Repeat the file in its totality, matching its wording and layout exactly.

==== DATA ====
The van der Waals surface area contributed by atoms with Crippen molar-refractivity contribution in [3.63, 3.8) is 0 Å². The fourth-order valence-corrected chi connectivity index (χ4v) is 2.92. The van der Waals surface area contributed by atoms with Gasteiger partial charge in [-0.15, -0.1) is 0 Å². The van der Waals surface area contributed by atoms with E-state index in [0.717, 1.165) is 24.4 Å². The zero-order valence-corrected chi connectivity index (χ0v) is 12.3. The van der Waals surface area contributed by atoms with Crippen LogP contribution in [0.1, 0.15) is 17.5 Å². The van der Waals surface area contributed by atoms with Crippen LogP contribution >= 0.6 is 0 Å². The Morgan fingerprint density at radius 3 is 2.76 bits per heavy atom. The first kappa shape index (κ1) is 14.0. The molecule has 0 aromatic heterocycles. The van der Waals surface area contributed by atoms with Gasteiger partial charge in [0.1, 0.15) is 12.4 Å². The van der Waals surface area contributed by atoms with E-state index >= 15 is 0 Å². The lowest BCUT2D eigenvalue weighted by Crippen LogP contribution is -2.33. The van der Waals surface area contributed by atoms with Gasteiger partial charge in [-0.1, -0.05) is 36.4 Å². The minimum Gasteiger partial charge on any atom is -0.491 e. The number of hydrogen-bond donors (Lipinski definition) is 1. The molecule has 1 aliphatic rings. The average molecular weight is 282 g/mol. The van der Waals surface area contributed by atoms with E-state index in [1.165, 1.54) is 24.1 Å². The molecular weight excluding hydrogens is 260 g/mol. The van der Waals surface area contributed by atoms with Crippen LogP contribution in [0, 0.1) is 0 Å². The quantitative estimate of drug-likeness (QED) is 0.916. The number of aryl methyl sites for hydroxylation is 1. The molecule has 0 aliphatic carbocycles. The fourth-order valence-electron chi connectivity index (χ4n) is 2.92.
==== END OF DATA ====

The van der Waals surface area contributed by atoms with Crippen molar-refractivity contribution in [3.63, 3.8) is 0 Å². The fourth-order valence-corrected chi connectivity index (χ4v) is 2.92. The van der Waals surface area contributed by atoms with Gasteiger partial charge in [-0.15, -0.1) is 0 Å². The van der Waals surface area contributed by atoms with E-state index in [0.717, 1.165) is 24.4 Å². The zero-order valence-corrected chi connectivity index (χ0v) is 12.3. The van der Waals surface area contributed by atoms with Crippen LogP contribution in [0.1, 0.15) is 17.5 Å². The van der Waals surface area contributed by atoms with Crippen LogP contribution >= 0.6 is 0 Å². The Morgan fingerprint density at radius 3 is 2.76 bits per heavy atom. The first kappa shape index (κ1) is 14.0. The molecule has 0 aromatic heterocycles. The van der Waals surface area contributed by atoms with Gasteiger partial charge in [0.1, 0.15) is 12.4 Å². The van der Waals surface area contributed by atoms with E-state index >= 15 is 0 Å². The lowest BCUT2D eigenvalue weighted by Crippen LogP contribution is -2.33. The van der Waals surface area contributed by atoms with Gasteiger partial charge in [-0.1, -0.05) is 36.4 Å². The minimum Gasteiger partial charge on any atom is -0.491 e. The number of hydrogen-bond donors (Lipinski definition) is 1. The molecule has 1 aliphatic rings. The average molecular weight is 282 g/mol. The van der Waals surface area contributed by atoms with E-state index in [1.165, 1.54) is 24.1 Å². The molecular weight excluding hydrogens is 260 g/mol. The van der Waals surface area contributed by atoms with Crippen LogP contribution in [0, 0.1) is 0 Å². The quantitative estimate of drug-likeness (QED) is 0.916. The number of aryl methyl sites for hydroxylation is 1. The molecule has 0 aliphatic carbocycles. The fourth-order valence-electron chi connectivity index (χ4n) is 2.92.